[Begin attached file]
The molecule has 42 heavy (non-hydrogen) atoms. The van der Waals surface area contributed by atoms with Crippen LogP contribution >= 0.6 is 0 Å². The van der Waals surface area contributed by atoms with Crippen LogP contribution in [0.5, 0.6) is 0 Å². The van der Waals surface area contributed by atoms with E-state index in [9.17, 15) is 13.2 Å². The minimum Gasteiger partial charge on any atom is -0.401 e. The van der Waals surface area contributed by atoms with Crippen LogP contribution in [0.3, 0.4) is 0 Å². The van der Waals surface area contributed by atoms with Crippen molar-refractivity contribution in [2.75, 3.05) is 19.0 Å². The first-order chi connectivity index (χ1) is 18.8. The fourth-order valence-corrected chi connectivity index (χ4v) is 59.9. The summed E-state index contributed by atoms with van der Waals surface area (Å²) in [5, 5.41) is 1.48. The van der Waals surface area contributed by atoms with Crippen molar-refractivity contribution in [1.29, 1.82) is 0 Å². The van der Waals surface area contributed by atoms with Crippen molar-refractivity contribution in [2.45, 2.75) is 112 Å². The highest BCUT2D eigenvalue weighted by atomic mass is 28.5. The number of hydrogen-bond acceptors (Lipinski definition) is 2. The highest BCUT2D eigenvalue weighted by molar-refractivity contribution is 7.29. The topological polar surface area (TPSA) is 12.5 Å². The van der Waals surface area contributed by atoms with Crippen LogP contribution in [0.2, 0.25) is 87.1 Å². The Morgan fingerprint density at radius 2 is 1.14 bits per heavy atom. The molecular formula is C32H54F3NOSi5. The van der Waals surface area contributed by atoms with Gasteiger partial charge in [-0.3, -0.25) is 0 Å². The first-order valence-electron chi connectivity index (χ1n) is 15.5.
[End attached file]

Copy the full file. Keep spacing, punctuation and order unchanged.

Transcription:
The molecule has 42 heavy (non-hydrogen) atoms. The van der Waals surface area contributed by atoms with Crippen LogP contribution >= 0.6 is 0 Å². The van der Waals surface area contributed by atoms with Crippen LogP contribution in [0.5, 0.6) is 0 Å². The van der Waals surface area contributed by atoms with E-state index in [9.17, 15) is 13.2 Å². The minimum Gasteiger partial charge on any atom is -0.401 e. The van der Waals surface area contributed by atoms with Crippen LogP contribution in [0.3, 0.4) is 0 Å². The van der Waals surface area contributed by atoms with Crippen molar-refractivity contribution in [2.75, 3.05) is 19.0 Å². The first-order chi connectivity index (χ1) is 18.8. The fourth-order valence-corrected chi connectivity index (χ4v) is 59.9. The summed E-state index contributed by atoms with van der Waals surface area (Å²) in [5, 5.41) is 1.48. The van der Waals surface area contributed by atoms with Crippen molar-refractivity contribution in [1.29, 1.82) is 0 Å². The van der Waals surface area contributed by atoms with Crippen molar-refractivity contribution in [2.45, 2.75) is 112 Å². The highest BCUT2D eigenvalue weighted by atomic mass is 28.5. The number of hydrogen-bond acceptors (Lipinski definition) is 2. The highest BCUT2D eigenvalue weighted by molar-refractivity contribution is 7.29. The topological polar surface area (TPSA) is 12.5 Å². The van der Waals surface area contributed by atoms with Crippen LogP contribution in [0.2, 0.25) is 87.1 Å². The Morgan fingerprint density at radius 2 is 1.14 bits per heavy atom. The molecular formula is C32H54F3NOSi5. The van der Waals surface area contributed by atoms with Gasteiger partial charge in [-0.3, -0.25) is 0 Å². The first-order valence-electron chi connectivity index (χ1n) is 15.5.